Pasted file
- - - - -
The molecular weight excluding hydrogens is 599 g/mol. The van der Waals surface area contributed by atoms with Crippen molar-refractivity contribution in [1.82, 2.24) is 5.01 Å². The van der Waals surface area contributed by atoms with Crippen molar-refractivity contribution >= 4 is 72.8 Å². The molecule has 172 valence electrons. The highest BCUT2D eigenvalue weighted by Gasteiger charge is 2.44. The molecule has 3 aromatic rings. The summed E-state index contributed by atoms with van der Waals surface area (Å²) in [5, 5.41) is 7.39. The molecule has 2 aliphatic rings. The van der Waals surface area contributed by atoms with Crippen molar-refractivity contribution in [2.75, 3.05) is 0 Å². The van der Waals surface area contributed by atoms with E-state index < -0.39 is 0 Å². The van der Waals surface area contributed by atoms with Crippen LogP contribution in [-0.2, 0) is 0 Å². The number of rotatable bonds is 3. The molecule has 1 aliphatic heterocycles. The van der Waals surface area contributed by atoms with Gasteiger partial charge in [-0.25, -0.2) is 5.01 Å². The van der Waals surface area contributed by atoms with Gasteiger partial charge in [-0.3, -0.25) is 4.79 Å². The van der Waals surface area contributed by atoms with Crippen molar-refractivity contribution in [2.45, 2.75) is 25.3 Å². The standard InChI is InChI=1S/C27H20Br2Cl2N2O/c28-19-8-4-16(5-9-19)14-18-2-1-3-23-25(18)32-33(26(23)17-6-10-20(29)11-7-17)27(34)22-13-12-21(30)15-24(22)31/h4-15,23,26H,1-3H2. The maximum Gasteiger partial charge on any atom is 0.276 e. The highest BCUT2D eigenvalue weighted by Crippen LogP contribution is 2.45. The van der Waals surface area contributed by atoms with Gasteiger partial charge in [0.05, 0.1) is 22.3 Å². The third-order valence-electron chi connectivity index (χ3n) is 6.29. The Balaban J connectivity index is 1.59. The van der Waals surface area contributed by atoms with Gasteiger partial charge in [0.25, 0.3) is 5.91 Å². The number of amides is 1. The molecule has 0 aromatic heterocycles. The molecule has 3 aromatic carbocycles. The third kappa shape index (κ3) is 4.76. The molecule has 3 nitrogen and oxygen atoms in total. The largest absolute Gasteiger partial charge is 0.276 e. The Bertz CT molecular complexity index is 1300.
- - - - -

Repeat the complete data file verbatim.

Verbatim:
The molecular weight excluding hydrogens is 599 g/mol. The van der Waals surface area contributed by atoms with Crippen molar-refractivity contribution in [1.82, 2.24) is 5.01 Å². The van der Waals surface area contributed by atoms with Crippen molar-refractivity contribution >= 4 is 72.8 Å². The molecule has 172 valence electrons. The highest BCUT2D eigenvalue weighted by Gasteiger charge is 2.44. The molecule has 3 aromatic rings. The summed E-state index contributed by atoms with van der Waals surface area (Å²) in [5, 5.41) is 7.39. The molecule has 2 aliphatic rings. The van der Waals surface area contributed by atoms with Crippen molar-refractivity contribution in [2.75, 3.05) is 0 Å². The van der Waals surface area contributed by atoms with E-state index < -0.39 is 0 Å². The van der Waals surface area contributed by atoms with Crippen LogP contribution in [-0.2, 0) is 0 Å². The number of rotatable bonds is 3. The molecule has 1 aliphatic heterocycles. The van der Waals surface area contributed by atoms with Gasteiger partial charge in [-0.25, -0.2) is 5.01 Å². The van der Waals surface area contributed by atoms with Gasteiger partial charge in [-0.3, -0.25) is 4.79 Å². The van der Waals surface area contributed by atoms with Crippen molar-refractivity contribution in [2.45, 2.75) is 25.3 Å². The standard InChI is InChI=1S/C27H20Br2Cl2N2O/c28-19-8-4-16(5-9-19)14-18-2-1-3-23-25(18)32-33(26(23)17-6-10-20(29)11-7-17)27(34)22-13-12-21(30)15-24(22)31/h4-15,23,26H,1-3H2. The maximum Gasteiger partial charge on any atom is 0.276 e. The highest BCUT2D eigenvalue weighted by Crippen LogP contribution is 2.45. The van der Waals surface area contributed by atoms with Gasteiger partial charge in [0.05, 0.1) is 22.3 Å². The third-order valence-electron chi connectivity index (χ3n) is 6.29. The Balaban J connectivity index is 1.59. The van der Waals surface area contributed by atoms with Gasteiger partial charge in [0.25, 0.3) is 5.91 Å². The number of amides is 1. The molecule has 0 aromatic heterocycles. The molecule has 3 aromatic carbocycles. The third kappa shape index (κ3) is 4.76. The molecule has 3 nitrogen and oxygen atoms in total. The largest absolute Gasteiger partial charge is 0.276 e. The Bertz CT molecular complexity index is 1300.